Oh Jonathon!

July 2021

Poirot's Last CaseAgatha Christie1975PassageLois2008Poirot investigatesAgatha Christie1924Hercule Poirot's ChristmasAgatha Christie1938The Mysterious Affair at StylesAgatha Christie1920Death Comes as the EndAgatha Christie1945Captaini in CalicoGeorge MacDonald Fraser2015 (ut really 1952)Poirot's Early CasesAgatha Christie1923Lord Edgware DiesAgatha Christie1933Five Little PigsAgatha Christie1943Save It For LaterNate Powell2021Ports and Happy HavensEthel Turner1912MarchNate Powell2013The Labours of HerculesAgatha Christie1939Evil under the SunAgatha Christie1941

Oh Jonathon!

June Books


Seven Little Australians 

Ethel Turner



The Family at Misrule

Ethel Turner



From a Chair in the Sun

AT Yarwood



Told by Peter

Mary Grant Bruce



The Ruby Princess

Duncan McNab




Jean Webster



Dick Lester of Kurrajong

Mary Grant Bruce



Dear Enemy

Jean Webster




John Rowe Townsend



Judy and Punch

Ethel Turner



Little Mother Meg

Ethel Turner



Rossiter's Farm

Mary Grant Bruce



The Cousin from Town

Mary Grant Bruce



On Basilisk Station

David Weber



Travellers nthe Third Reich

Julia Boyd




Loia McMaster Bujiold



The Thirteen Problems

Agatha Christie



My Family and Other Animals

Gerald Durrell



Three Act Tragedy

Agatha Christie


Oh Jonathon!

(no subject)

If it turns out that this random female partner at the law firm representing Porter is the only person who loses a job as the result of this, I will explode with anger.

Oh Jonathon!

Australian slavery

I saw memorials to the blackbirded labourers (aka slaves) in Queensland in the 1990s. Not metropolitan elite Queensland – in like local history museums in northern Queensland adjacent to photos of Jo Bjelke Peterson.
Oh Jonathon!

Kenneth Grahame, Dream Days (1895)

I shall begin this review, with a quote by AA Milne. In his lesser known life (the entirety of his non-Winnie the Pooh writing), he reviewed books, including these comments on Kenneth Grahame.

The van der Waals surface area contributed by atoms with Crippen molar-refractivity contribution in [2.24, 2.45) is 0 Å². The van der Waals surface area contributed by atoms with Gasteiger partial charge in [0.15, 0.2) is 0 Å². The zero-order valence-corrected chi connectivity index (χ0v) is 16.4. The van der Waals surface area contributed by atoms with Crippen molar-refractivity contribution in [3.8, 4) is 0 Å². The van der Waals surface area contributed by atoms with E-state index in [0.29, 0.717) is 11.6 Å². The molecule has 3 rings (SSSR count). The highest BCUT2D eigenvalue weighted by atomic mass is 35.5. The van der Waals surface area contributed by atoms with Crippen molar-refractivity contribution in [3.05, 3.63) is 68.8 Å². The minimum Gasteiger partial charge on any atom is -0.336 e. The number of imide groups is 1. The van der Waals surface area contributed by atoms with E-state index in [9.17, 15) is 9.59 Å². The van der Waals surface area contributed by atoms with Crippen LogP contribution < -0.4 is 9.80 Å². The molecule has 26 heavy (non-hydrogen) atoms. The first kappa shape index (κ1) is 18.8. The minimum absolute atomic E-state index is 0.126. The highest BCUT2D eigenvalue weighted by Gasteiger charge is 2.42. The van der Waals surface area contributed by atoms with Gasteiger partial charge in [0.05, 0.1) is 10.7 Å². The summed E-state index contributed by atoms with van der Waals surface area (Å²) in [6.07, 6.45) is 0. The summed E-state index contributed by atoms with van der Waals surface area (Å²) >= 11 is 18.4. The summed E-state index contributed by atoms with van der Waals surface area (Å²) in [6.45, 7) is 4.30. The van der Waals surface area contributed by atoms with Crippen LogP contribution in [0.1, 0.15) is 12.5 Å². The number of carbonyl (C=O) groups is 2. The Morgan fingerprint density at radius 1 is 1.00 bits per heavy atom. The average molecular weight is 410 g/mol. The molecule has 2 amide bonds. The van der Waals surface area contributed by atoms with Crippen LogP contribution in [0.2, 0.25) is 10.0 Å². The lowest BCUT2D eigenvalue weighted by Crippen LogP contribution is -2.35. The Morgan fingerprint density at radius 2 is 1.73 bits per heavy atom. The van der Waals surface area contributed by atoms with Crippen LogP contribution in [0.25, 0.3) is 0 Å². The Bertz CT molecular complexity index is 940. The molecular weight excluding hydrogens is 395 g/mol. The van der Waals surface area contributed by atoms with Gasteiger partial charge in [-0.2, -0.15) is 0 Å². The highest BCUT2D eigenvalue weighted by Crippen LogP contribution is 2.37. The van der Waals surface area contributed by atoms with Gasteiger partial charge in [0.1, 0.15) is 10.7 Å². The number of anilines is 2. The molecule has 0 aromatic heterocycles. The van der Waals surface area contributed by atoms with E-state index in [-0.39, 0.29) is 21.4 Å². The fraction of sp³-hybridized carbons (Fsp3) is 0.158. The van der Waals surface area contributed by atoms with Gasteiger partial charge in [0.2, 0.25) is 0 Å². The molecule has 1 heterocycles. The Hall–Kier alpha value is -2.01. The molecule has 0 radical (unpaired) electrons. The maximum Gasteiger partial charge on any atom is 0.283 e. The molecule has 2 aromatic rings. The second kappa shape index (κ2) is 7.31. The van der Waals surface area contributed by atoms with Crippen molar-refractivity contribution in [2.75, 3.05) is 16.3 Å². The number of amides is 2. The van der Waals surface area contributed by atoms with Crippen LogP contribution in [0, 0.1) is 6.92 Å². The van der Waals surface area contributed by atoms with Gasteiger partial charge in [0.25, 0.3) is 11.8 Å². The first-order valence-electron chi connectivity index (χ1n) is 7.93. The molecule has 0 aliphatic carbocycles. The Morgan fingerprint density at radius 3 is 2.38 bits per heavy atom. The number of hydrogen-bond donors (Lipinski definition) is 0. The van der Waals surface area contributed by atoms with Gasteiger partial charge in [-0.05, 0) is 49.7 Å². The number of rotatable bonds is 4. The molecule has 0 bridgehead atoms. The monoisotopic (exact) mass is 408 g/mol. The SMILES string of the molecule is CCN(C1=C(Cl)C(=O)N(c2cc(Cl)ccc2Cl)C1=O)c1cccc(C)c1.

'...I am going to speak of another discovery; of a book which should be a classic, but is not; of a book of which nobody has heard…. It [is] the last published book of a well-known writer. When I tell you his name you will say, “Oh yes! I love his books!” and you will mention So-and-So and Such-and-Such. But when I ask you if you ave read this book, you will profess surprise, and say that you have never heard of it….

Well, the writer of my book is Kenneth Grahame. You have heard of him? Good, I thought so. The books you have read are *The Golden Age* and *Dream Days*. Am I right? Thank you. But the book you have not read... is The Wind in the Willows. Am I right again? I was afraid so.'

This is the exact opposite of the current state of affairs, when Grahame is known solely for *The Wind in the Willows*. Much the same has happened with Milne.

The Wind in the Willows is a wonderful book, a strange combination of whimsy and chaotic energy.

His earlier works, Dream Days (1898) and The Golden Age (1895) are 100% whimsical. The books are a description of childhood, entirely nostalgic, entirely a paean to the joys of childhood now vanished.

The book lacks the energy that Toad brings to *The Wind in the Willows*; all that is left is the beautiful melancholy that Ratty and Mole have. It is a pretty book, but it lacks the touch of greatness of *The Wind in the Willows*.